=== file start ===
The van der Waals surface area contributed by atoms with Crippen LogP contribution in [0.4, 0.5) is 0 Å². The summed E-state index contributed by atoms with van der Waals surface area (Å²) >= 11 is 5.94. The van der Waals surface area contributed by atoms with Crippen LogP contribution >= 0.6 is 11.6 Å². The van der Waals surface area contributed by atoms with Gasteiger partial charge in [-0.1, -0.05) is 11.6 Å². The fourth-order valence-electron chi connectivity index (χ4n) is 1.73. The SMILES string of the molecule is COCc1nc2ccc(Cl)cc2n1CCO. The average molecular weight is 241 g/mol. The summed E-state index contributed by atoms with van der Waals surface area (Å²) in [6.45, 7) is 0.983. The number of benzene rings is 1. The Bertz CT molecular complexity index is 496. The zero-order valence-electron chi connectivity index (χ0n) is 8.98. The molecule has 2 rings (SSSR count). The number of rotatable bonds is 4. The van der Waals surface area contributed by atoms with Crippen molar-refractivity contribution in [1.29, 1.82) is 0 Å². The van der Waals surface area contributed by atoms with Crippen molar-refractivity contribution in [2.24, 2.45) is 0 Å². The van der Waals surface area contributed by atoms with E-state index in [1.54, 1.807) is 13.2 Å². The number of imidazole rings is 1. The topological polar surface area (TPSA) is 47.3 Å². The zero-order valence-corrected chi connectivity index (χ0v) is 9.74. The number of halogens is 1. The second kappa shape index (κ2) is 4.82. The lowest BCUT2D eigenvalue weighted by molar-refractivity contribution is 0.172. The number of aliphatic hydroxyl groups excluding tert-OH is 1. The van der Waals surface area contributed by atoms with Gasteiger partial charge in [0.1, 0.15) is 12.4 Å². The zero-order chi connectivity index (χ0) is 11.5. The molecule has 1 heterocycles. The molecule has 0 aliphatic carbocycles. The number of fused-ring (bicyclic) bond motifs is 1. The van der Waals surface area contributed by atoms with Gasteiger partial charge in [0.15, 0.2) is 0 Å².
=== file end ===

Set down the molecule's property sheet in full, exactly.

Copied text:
The van der Waals surface area contributed by atoms with Crippen LogP contribution in [0.4, 0.5) is 0 Å². The summed E-state index contributed by atoms with van der Waals surface area (Å²) >= 11 is 5.94. The van der Waals surface area contributed by atoms with Crippen LogP contribution >= 0.6 is 11.6 Å². The van der Waals surface area contributed by atoms with Gasteiger partial charge in [-0.1, -0.05) is 11.6 Å². The fourth-order valence-electron chi connectivity index (χ4n) is 1.73. The SMILES string of the molecule is COCc1nc2ccc(Cl)cc2n1CCO. The average molecular weight is 241 g/mol. The summed E-state index contributed by atoms with van der Waals surface area (Å²) in [6.45, 7) is 0.983. The number of benzene rings is 1. The Bertz CT molecular complexity index is 496. The zero-order valence-electron chi connectivity index (χ0n) is 8.98. The molecule has 2 rings (SSSR count). The number of rotatable bonds is 4. The van der Waals surface area contributed by atoms with Crippen molar-refractivity contribution in [1.29, 1.82) is 0 Å². The van der Waals surface area contributed by atoms with Crippen molar-refractivity contribution in [2.24, 2.45) is 0 Å². The van der Waals surface area contributed by atoms with E-state index in [1.54, 1.807) is 13.2 Å². The number of imidazole rings is 1. The topological polar surface area (TPSA) is 47.3 Å². The zero-order valence-corrected chi connectivity index (χ0v) is 9.74. The number of halogens is 1. The second kappa shape index (κ2) is 4.82. The lowest BCUT2D eigenvalue weighted by molar-refractivity contribution is 0.172. The number of aliphatic hydroxyl groups excluding tert-OH is 1. The van der Waals surface area contributed by atoms with Gasteiger partial charge in [0.1, 0.15) is 12.4 Å². The zero-order chi connectivity index (χ0) is 11.5. The molecule has 1 heterocycles. The molecule has 0 aliphatic carbocycles. The number of fused-ring (bicyclic) bond motifs is 1. The van der Waals surface area contributed by atoms with Gasteiger partial charge in [0.15, 0.2) is 0 Å².